The popularity of low-alcohol drinks has found a new ally in sake. The ancient Japanese fermented-rice beverage usually contains 15 to 20 percent ABV, comparable to big red wines. Traditionally drunk straight (hot or cold), sake is increasingly showing up in mixed drinks.
“Spring is a prominent season for sake,” says Jessica Joly, Miss Sake USA 2016. “Many breweries release their unpasteurized namazake-style sakes for spring. These tend to be more juicy and bold in flavor and are great for cocktails.” Joly, who hosts a monthly sake event at Ani Ramen House in Jersey City, has in her repertoire a namazake-style sake with cherry-blossom syrup and an edible-flower garnish.
Ani Ramen owner Luck Sarabhayavanija serves frozen yuzu sake for spring and summer. Infusing the juice of the Japanese fruit into sake, then freezing and blending, he creates a crisp, light and refreshing drink. “Both flavors really shine through,” he says. Ani also serves the Red Crowned Crane (above), which combines sake with banana liqueur and peach nectar and tops it with a red wine float.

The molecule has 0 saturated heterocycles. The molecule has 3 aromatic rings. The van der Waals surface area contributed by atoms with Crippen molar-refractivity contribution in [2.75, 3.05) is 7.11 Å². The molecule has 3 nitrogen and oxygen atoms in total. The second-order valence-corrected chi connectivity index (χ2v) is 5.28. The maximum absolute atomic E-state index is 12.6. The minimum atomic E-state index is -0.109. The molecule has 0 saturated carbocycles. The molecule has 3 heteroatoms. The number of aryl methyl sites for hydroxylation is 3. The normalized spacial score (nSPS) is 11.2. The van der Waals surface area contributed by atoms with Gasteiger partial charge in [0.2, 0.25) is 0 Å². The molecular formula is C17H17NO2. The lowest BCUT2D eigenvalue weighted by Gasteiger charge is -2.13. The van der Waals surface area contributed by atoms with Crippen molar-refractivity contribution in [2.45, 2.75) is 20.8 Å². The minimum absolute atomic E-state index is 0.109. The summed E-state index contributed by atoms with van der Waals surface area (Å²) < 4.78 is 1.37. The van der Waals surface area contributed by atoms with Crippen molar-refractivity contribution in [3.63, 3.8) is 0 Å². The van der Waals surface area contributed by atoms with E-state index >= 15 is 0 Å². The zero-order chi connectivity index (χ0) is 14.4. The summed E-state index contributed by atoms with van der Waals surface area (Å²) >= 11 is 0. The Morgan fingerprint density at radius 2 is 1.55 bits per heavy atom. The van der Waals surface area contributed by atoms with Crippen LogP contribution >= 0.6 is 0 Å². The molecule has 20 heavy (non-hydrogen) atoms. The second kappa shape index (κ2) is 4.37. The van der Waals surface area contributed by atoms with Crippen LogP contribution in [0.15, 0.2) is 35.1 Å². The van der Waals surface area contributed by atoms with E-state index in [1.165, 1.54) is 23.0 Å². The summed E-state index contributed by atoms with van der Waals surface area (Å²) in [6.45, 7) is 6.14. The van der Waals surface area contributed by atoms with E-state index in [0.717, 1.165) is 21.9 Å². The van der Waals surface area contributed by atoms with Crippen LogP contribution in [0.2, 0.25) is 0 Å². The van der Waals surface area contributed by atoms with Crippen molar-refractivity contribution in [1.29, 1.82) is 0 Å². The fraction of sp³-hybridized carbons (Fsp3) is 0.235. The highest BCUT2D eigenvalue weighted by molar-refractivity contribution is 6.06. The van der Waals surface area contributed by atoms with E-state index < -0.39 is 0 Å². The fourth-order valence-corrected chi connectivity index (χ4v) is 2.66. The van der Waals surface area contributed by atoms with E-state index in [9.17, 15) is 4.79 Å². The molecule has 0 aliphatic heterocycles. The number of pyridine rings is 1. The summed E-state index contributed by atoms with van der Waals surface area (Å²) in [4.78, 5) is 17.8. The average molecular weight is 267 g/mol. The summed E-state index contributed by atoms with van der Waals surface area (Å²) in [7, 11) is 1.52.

Kelly Brophy, who has studied at the Sake School of America in Secaucus, says to avoid the priciest and cheapest sakes—mixers will mask the finesse of the finest, and the flaws of the cheapest can ruin a cocktail. “If I’m making a stirred cocktail, like a Negroni variation,” Brophy says, “I’ll use a Genshu sake [in place of gin]. Gen-shus are undiluted with water, so they’re a little more bold and boozy.”
Sake pairs beautifully with food, not just with lighter dishes. Brophy loves sake with chocolate and even Mexican food. As she relates, “There’s a Japanese saying that translates as, ‘Sake does not get into fights with food.’”
The Red Crowned Crane
from Ani Ramen House
- 1 oz Ketel One Vodka
- 5 oz Dassai 50 Junmai Diaginjo Sake
- 25 oz Giffard Banana Liqueur
- .25 oz yuzu juice
- .25 oz peach nectar
- .25 oz simple syrup
- Squeeze of 1 lemon wedge
- Floater of red wine (We use a dry Côte du Rhone)